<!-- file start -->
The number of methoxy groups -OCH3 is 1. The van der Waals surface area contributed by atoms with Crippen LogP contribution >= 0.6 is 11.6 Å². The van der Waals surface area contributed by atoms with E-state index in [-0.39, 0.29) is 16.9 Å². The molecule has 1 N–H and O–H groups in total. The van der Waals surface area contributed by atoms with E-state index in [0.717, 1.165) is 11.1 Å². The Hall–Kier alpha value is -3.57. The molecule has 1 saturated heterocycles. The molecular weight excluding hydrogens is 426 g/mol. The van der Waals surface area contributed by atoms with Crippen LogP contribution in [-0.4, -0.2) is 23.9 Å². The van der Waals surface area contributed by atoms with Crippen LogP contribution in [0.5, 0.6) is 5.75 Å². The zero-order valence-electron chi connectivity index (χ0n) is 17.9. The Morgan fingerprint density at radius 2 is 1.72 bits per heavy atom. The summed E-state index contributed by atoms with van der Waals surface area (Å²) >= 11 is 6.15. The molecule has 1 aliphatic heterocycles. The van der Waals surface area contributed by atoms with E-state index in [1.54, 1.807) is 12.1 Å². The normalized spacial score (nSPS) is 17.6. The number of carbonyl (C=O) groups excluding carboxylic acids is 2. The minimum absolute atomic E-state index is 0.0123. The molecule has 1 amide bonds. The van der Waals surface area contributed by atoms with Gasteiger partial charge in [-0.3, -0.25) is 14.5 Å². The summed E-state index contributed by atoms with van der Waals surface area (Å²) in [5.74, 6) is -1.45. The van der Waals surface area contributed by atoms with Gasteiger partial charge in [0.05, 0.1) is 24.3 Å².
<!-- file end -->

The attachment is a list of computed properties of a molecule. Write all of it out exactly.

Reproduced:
The number of methoxy groups -OCH3 is 1. The van der Waals surface area contributed by atoms with Crippen LogP contribution >= 0.6 is 11.6 Å². The van der Waals surface area contributed by atoms with E-state index in [-0.39, 0.29) is 16.9 Å². The molecule has 1 N–H and O–H groups in total. The van der Waals surface area contributed by atoms with E-state index in [0.717, 1.165) is 11.1 Å². The Hall–Kier alpha value is -3.57. The molecule has 1 saturated heterocycles. The molecular weight excluding hydrogens is 426 g/mol. The van der Waals surface area contributed by atoms with Crippen LogP contribution in [-0.4, -0.2) is 23.9 Å². The van der Waals surface area contributed by atoms with Crippen LogP contribution in [0.5, 0.6) is 5.75 Å². The zero-order valence-electron chi connectivity index (χ0n) is 17.9. The Morgan fingerprint density at radius 2 is 1.72 bits per heavy atom. The summed E-state index contributed by atoms with van der Waals surface area (Å²) >= 11 is 6.15. The molecule has 1 aliphatic heterocycles. The van der Waals surface area contributed by atoms with E-state index in [1.54, 1.807) is 12.1 Å². The normalized spacial score (nSPS) is 17.6. The number of carbonyl (C=O) groups excluding carboxylic acids is 2. The minimum absolute atomic E-state index is 0.0123. The molecule has 1 amide bonds. The van der Waals surface area contributed by atoms with Gasteiger partial charge in [-0.3, -0.25) is 14.5 Å². The summed E-state index contributed by atoms with van der Waals surface area (Å²) in [5.74, 6) is -1.45. The van der Waals surface area contributed by atoms with Gasteiger partial charge in [0.05, 0.1) is 24.3 Å².